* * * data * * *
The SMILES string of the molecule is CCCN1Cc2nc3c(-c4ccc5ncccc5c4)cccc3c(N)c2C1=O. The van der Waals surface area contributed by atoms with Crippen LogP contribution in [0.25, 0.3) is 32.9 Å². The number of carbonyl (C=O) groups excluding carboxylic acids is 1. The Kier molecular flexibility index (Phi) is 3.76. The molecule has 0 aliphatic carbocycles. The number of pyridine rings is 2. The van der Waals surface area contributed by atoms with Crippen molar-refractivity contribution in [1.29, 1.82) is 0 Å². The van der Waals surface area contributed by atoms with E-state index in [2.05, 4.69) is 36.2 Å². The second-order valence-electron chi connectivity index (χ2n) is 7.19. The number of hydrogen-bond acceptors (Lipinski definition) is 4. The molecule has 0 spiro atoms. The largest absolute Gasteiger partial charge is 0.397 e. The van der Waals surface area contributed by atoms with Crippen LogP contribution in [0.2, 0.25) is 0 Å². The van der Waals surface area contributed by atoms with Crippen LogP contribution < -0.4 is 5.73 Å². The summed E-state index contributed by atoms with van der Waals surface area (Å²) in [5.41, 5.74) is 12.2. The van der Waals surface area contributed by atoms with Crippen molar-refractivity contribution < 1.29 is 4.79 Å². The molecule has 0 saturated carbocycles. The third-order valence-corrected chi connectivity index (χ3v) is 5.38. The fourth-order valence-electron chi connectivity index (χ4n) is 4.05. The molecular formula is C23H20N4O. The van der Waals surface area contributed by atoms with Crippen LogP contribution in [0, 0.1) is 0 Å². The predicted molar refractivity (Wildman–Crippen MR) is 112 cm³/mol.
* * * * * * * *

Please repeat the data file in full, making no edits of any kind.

The SMILES string of the molecule is CCCN1Cc2nc3c(-c4ccc5ncccc5c4)cccc3c(N)c2C1=O. The van der Waals surface area contributed by atoms with Crippen LogP contribution in [0.25, 0.3) is 32.9 Å². The number of carbonyl (C=O) groups excluding carboxylic acids is 1. The Kier molecular flexibility index (Phi) is 3.76. The molecule has 0 aliphatic carbocycles. The number of pyridine rings is 2. The van der Waals surface area contributed by atoms with Crippen molar-refractivity contribution in [1.29, 1.82) is 0 Å². The van der Waals surface area contributed by atoms with E-state index in [2.05, 4.69) is 36.2 Å². The second-order valence-electron chi connectivity index (χ2n) is 7.19. The number of hydrogen-bond acceptors (Lipinski definition) is 4. The molecule has 0 spiro atoms. The largest absolute Gasteiger partial charge is 0.397 e. The van der Waals surface area contributed by atoms with Crippen LogP contribution in [0.2, 0.25) is 0 Å². The van der Waals surface area contributed by atoms with Crippen LogP contribution < -0.4 is 5.73 Å². The summed E-state index contributed by atoms with van der Waals surface area (Å²) in [5.41, 5.74) is 12.2. The van der Waals surface area contributed by atoms with Crippen molar-refractivity contribution < 1.29 is 4.79 Å². The molecule has 0 saturated carbocycles. The third-order valence-corrected chi connectivity index (χ3v) is 5.38. The fourth-order valence-electron chi connectivity index (χ4n) is 4.05. The molecular formula is C23H20N4O. The van der Waals surface area contributed by atoms with Crippen LogP contribution in [0, 0.1) is 0 Å². The predicted molar refractivity (Wildman–Crippen MR) is 112 cm³/mol.